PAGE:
Investors in real estate throughout Greater Boston have seen their property values increase dramatically over the past few years. Most real estate investors would agree that one of their major concerns regarding investment property is to limit their personal liability from such investment property and not have their personal assets subject to creditor claims. A limited liability company (LLC), a relatively new entity in Massachusetts, provides investors with limited liability like that of a corporation and the ability to have pass through tax treatment like that of a partnership. It is these characteristics which make the LLC an attractive entity for holding investment real estate.
An LLC is a separate legal entity and a creature of state law. Unlike a general partnership where all the general partners have personal liability, or a limited partnership where the general partner, and those limited partners who actively participate in the management of the limited partnership, are personally liable, none of the members of an LLC have personal liability. As such, if someone is injured on your investment property and sues you, if the property is owned in a LLC, your personal assets will not be subject to the lawsuit.
LLC's are designed to take advantage of the partnership statutes that provide a judgment creditor with only the rights of an assignee of the partnership interest. Massachusetts law provides that if a creditor obtains a judgment against an LLC and a court order to attach the LLC assets, the creditor is not entitled to take ownership in the LLC, but rather, the creditor merely receives a charging order. A charging order under Massachusetts law against an LLC is not worth much. The creditor receives only the debtor's share of income of the LLC, but the creditor has no legally enforceable right to compel the LLC to make distributions. As a result, the creditor may be taxed on income from LLC distributions that he never receives (this is known as phantom income). These factors cause a creditor to be dissuaded from attaching an interest in a LLC.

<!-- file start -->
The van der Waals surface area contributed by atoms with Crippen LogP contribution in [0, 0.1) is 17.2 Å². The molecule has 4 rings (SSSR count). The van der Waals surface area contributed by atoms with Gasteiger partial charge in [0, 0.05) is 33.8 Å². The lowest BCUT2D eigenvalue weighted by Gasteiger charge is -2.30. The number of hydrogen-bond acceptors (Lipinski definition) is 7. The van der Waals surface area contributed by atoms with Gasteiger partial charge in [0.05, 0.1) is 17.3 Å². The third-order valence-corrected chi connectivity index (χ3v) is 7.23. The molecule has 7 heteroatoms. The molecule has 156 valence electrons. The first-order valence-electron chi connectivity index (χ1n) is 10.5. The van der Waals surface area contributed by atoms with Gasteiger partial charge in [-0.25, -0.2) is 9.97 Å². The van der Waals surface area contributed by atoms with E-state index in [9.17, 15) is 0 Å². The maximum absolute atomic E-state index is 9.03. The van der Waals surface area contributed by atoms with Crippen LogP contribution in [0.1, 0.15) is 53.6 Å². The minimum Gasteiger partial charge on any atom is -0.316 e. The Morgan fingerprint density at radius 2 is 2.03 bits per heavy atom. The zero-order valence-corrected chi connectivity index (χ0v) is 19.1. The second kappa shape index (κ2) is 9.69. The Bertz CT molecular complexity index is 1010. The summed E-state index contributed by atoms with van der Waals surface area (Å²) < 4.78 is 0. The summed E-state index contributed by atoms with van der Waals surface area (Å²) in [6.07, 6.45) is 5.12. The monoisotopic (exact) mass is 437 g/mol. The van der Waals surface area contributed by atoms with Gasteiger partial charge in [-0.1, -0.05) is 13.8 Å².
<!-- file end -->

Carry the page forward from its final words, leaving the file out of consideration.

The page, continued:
There is a $500.00 organization fee for an LLC and a $500.00 fee for filing required annual reports. Although this may seem somewhat expensive, the protection from potential liability exposure is well worth the money.
Besides shielding your personal assets from creditors, other reasons for owning investment property in a LLC include estate tax planning purposes; and the ease of transferring ownership without recording such transfers
Other commonly used entities such as nominee trusts and partnerships do not offer the same protection of personal assets as LLC's. Although there are some forms of ownership which provide some asset protection such as tenants by the entirety (which is available only to married individuals), limited liability companies are becoming the new entity of choice for owners of investment property.